The stick 3 separate cards is another one that can be slightly modified, again the darts tend not to be the sharpest, the cards are mounted on wooden panels so the darts need throwing quite hard to make them stick which affects your accuracy, again you can win but it isn’t as easy as it looks.

The one that does need an explanation though relies not on trickery, but peoples greed blinding their common sense. You walk up to a stall and spot a giant soft toy, probably something with a retail value of £40-£50. Around its neck hangs a sign proclaiming “Me If You Lose”. Wow you think, I am going to hand my £1.50 over and am guaranteed to walk away with at least that giant toy. Dream on, economics dictate that the operator would be bankrupt pretty quick if that were true. The game is usually something like score over 6 with 3 separate numbers to win. Now if you look at it the only way to lose is to stick 1,2 and 3. Darts outside the board tend to count as 6 as does sticking the same number twice, so you play and are almost guaranteed to win, when you do you receive a small toy which obviously has cost less wholesale than the price you paid. “AH but” you complain, why have I only get this little teddy for winning when you get that great big giant toy for losing? Because that’s the game!  Really all the operator has done is interchange the terms winning and losing.

 

Winning On The Cork Guns

The Cork Gun Shooting Range

With the insidious march of the health and safety Gestapo, in many cases pellet guns are being replaced with cork guns. unfortunately these don’t lend themselves to accurate shooting, its nothing to do with the actual guns, rather its the ammunition. Guns usually fire bullets which are shaped aerodynamically to ensure that they slip through the air in a straight line (well due to the effects of gravity its not actually straight but we aren’t looking to give an in depth physics lesson on the terminal ballistics of bullet trajectories).

Corks on the other hand are, well, cork shaped, so they have a tendency to either tumble in flight, or fly off in a random direction or both. See the video below….

You would be better off not using the sights and using the gun like a shotgun, basically try and line the barrel up with the target. Also check the cork is in the end of the gun straight, if it is at a slight angle it tends to exacerbate the tumbling effect, some operators will load the gun for you and deliberately push the cork in at an angle.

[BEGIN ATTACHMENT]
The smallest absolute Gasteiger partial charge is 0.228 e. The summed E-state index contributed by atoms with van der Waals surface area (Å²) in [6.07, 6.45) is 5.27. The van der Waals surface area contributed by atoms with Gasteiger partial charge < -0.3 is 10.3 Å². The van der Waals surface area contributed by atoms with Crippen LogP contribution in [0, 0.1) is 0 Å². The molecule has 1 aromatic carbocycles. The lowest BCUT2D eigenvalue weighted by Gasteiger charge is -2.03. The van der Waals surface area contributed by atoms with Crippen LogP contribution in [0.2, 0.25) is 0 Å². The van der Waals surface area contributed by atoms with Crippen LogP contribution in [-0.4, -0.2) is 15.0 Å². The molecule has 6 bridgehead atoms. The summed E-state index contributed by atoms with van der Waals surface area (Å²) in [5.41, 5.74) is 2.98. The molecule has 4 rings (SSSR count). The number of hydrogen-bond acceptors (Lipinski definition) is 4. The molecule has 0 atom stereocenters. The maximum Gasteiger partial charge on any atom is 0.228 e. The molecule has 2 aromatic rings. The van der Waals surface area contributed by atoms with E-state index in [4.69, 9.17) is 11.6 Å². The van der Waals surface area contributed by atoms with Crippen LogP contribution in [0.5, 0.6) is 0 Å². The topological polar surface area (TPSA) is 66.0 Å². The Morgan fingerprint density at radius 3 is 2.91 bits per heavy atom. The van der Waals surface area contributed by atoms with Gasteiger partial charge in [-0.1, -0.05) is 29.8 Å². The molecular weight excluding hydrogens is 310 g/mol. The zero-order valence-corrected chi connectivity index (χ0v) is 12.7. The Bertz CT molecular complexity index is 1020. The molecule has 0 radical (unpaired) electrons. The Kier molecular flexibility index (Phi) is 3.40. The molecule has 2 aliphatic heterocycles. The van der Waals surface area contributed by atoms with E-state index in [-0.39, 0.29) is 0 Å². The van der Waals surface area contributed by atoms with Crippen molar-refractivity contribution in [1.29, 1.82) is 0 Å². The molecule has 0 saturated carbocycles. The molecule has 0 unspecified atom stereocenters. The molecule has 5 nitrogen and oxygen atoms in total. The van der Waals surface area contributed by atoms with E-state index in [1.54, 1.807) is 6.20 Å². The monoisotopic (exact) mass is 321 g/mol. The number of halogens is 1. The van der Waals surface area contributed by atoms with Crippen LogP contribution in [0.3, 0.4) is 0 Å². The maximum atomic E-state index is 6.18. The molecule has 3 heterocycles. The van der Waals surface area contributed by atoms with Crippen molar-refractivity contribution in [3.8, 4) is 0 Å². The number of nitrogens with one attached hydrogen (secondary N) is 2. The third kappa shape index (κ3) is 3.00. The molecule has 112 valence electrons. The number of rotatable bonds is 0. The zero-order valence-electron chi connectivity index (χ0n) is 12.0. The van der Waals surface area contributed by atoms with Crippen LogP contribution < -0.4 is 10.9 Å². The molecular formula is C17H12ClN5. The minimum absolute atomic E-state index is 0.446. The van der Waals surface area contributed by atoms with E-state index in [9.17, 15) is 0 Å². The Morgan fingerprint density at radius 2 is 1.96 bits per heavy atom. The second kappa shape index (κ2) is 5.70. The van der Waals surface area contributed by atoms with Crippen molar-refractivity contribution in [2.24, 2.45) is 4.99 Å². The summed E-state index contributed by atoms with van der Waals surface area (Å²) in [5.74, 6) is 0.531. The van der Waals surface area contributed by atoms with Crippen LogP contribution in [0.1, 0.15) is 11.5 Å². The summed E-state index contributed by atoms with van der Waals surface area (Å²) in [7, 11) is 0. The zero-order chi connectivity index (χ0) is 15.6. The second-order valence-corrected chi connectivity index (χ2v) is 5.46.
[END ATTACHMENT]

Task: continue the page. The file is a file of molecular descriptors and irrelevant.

There are a number of targets used with cork guns, some like packets of sweets, empty coke cans, ping pong balls basically are straight games, if you hit them they fall down, move or whatever needs to be done to win.

One of the games which isn’t straight is the ring over the bottle neck, this is usually a small plastic ring of about 5 inches diameter, balanced on the top of a bottle, you hit the ring and if it falls over the neck of the bottle you win. However what people are unaware of is the small groove filed across the top of the bottle neck, what happens is that when you hit the ring, it flicks up and jumps clear of the bottle neck. If there is a large pitch (crowd of onlookers) the attendant will sometimes balance the ring off the groove so someone hitting it will win, and hopefully persuade people to play the game.

 

 

How To Win On A Funfair Shooting Gallery

Winning On The Rifle Range

First up is the perennial favourite, the shooting range. Its a popular myth that the barrel is bent, this just isn’t true, a gun with a bent barrel doesn’t fire round corners, it just doesn’t fire at all.There are 2 main problems with using funfair rifles, first up most people don’t actually know how to use the open sights on a rifle. The left hand side of the picture shows exactly how the front and rear sights should be lined up, both with each other and with the actual target.

Second, with the amount of people handling the guns and the general knocking about they get, the sights tend not to be zeroed in. A military sniper wouldn’t pick up a rifle and just start firing it expecting to hit something, they spend time zeroing the sights for a given range. Unfortunately as you are tending to have to pay to use a gun on the fairground you don’t really have the luxury of firing dozens of rounds to do this (well you could but it would probably be expensive).

There is however a simple technique you can use called aiming off. What you do is take your first shot aimed at the bullseye (Picture 1). Then look at where the pellet actually hits. Lets imagine it hits about an inch high and an inch to the right (Picture 2). To fire on target you need to aim the same distance “off”. So for the next shot you would aim an inch low and an inch to the left (Picture 3)

This should enable you to use the rifle with a reasonable amount of accuracy

using sights correctly to win at a funfair rifle range
How To Use The Sights On A Gun